1. Nac06/08/2014
      Yes, XF1 for 13k is a good buy. - Yes. But how flexible? 20k, 30k, 50k or no limit. You can go as high as RX1. - Correct - Fine. - More the controls, higher the price will be. We could use more info than these. If you don't have a clue, find the questionnaire (in my signature) and see if you can feed us more information.
    2. Sujoyp06/08/2014
      fujifilm is a great buy for photo enthusiast but remember it have just 3x optical zoom if it matters to you...and it looks awesome
    3. Srkmish07/08/2014
      Just look at these pics from a xf-1. Mindblowing for such a budget cam. Looks like taken from a high end dslr. Another great alternative is the olympus xz-10 costing almost the same. [url=http://blog.atmtxphoto.com/2013/11/19/capturing-the-2013-austin-fan-fest-with-the-fuji-xf1/]Capturing the 2013 Austin Fan Fest with the Fuji XF1 | atmtx photo...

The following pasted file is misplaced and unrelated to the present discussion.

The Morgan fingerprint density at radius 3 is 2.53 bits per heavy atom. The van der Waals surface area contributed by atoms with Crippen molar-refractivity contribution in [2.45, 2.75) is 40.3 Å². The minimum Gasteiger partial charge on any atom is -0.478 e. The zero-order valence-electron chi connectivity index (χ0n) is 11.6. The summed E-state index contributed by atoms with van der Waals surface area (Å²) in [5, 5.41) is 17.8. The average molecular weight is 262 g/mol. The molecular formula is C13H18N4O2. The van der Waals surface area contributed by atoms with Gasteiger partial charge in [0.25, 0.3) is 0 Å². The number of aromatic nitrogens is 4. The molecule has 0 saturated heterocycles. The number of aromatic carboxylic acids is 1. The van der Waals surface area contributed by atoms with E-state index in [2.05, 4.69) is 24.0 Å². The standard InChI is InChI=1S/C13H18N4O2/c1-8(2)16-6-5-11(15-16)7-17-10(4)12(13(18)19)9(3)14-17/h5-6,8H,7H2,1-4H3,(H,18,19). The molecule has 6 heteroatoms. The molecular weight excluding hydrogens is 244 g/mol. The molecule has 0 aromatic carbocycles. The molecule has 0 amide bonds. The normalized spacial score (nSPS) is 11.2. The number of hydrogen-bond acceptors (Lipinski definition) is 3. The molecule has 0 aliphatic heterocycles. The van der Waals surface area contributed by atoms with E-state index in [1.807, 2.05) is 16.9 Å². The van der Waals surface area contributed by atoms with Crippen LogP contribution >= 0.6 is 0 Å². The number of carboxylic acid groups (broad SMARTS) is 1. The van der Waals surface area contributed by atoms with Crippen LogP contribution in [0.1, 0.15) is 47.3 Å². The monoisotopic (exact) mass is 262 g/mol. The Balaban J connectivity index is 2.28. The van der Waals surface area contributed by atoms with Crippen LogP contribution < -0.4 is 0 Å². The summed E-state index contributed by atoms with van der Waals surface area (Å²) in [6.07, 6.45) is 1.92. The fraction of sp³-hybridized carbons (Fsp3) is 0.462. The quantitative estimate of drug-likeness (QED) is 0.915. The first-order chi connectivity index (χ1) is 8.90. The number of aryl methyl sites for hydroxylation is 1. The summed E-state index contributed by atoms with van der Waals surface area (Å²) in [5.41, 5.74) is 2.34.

Show More
  • Fujifilm launches 3d camera

    Fujifilm has announced the launch of its new imaging technology, the 'FinePix REAL 3D System'. The company claims it to be the world's first 3D (three dimensional) digital imaging system that offers users to view 3D images with naked eye without the need for wearing special 3D glasses. The 3D system consists of FinePix REAL 3D W1, the 3D...

    1. Azzu03/10/2009
      [QUOTE=Macclaimer;1167379]nu i chto?[/QUOTE] wats this Spam ?
    2. Cool g503/10/2009
      I read about it a few days ago. I doubt the success of this novel feature.
    3. Azzu03/10/2009
      [QUOTE=Cool G5;1167652]I read about it a few days ago. I doubt the success of this novel feature.[/QUOTE] dunno about its succes but sounds pretty cool want to check it out live OFFtpic: gaurav y arent u online on ur Yahoo ID these dayz?